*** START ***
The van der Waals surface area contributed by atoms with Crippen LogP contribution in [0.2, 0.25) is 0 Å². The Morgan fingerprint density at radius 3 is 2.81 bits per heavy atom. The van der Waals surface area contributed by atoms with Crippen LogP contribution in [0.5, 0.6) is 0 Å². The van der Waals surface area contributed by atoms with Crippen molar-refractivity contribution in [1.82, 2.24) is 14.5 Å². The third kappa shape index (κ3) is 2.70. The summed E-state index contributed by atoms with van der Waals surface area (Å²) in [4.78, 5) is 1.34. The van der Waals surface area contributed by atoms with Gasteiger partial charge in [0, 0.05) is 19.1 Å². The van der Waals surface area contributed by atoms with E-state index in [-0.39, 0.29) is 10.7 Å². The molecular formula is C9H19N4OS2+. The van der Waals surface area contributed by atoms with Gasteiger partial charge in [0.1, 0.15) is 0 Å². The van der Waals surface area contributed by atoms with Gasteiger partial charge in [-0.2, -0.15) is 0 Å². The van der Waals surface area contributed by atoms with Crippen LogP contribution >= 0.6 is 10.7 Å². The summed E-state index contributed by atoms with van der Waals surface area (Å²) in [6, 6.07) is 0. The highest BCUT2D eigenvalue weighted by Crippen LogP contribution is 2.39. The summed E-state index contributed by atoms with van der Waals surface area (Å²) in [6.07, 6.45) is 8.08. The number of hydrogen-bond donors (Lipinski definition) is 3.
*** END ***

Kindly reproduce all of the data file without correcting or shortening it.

The van der Waals surface area contributed by atoms with Crippen LogP contribution in [0.2, 0.25) is 0 Å². The Morgan fingerprint density at radius 3 is 2.81 bits per heavy atom. The van der Waals surface area contributed by atoms with Crippen LogP contribution in [0.5, 0.6) is 0 Å². The van der Waals surface area contributed by atoms with Crippen molar-refractivity contribution in [1.82, 2.24) is 14.5 Å². The third kappa shape index (κ3) is 2.70. The summed E-state index contributed by atoms with van der Waals surface area (Å²) in [4.78, 5) is 1.34. The van der Waals surface area contributed by atoms with Gasteiger partial charge in [0, 0.05) is 19.1 Å². The van der Waals surface area contributed by atoms with E-state index in [-0.39, 0.29) is 10.7 Å². The molecular formula is C9H19N4OS2+. The van der Waals surface area contributed by atoms with Gasteiger partial charge in [0.1, 0.15) is 0 Å². The van der Waals surface area contributed by atoms with Gasteiger partial charge in [-0.2, -0.15) is 0 Å². The van der Waals surface area contributed by atoms with Crippen LogP contribution >= 0.6 is 10.7 Å². The summed E-state index contributed by atoms with van der Waals surface area (Å²) in [6, 6.07) is 0. The highest BCUT2D eigenvalue weighted by Crippen LogP contribution is 2.39. The summed E-state index contributed by atoms with van der Waals surface area (Å²) in [6.07, 6.45) is 8.08. The number of hydrogen-bond donors (Lipinski definition) is 3.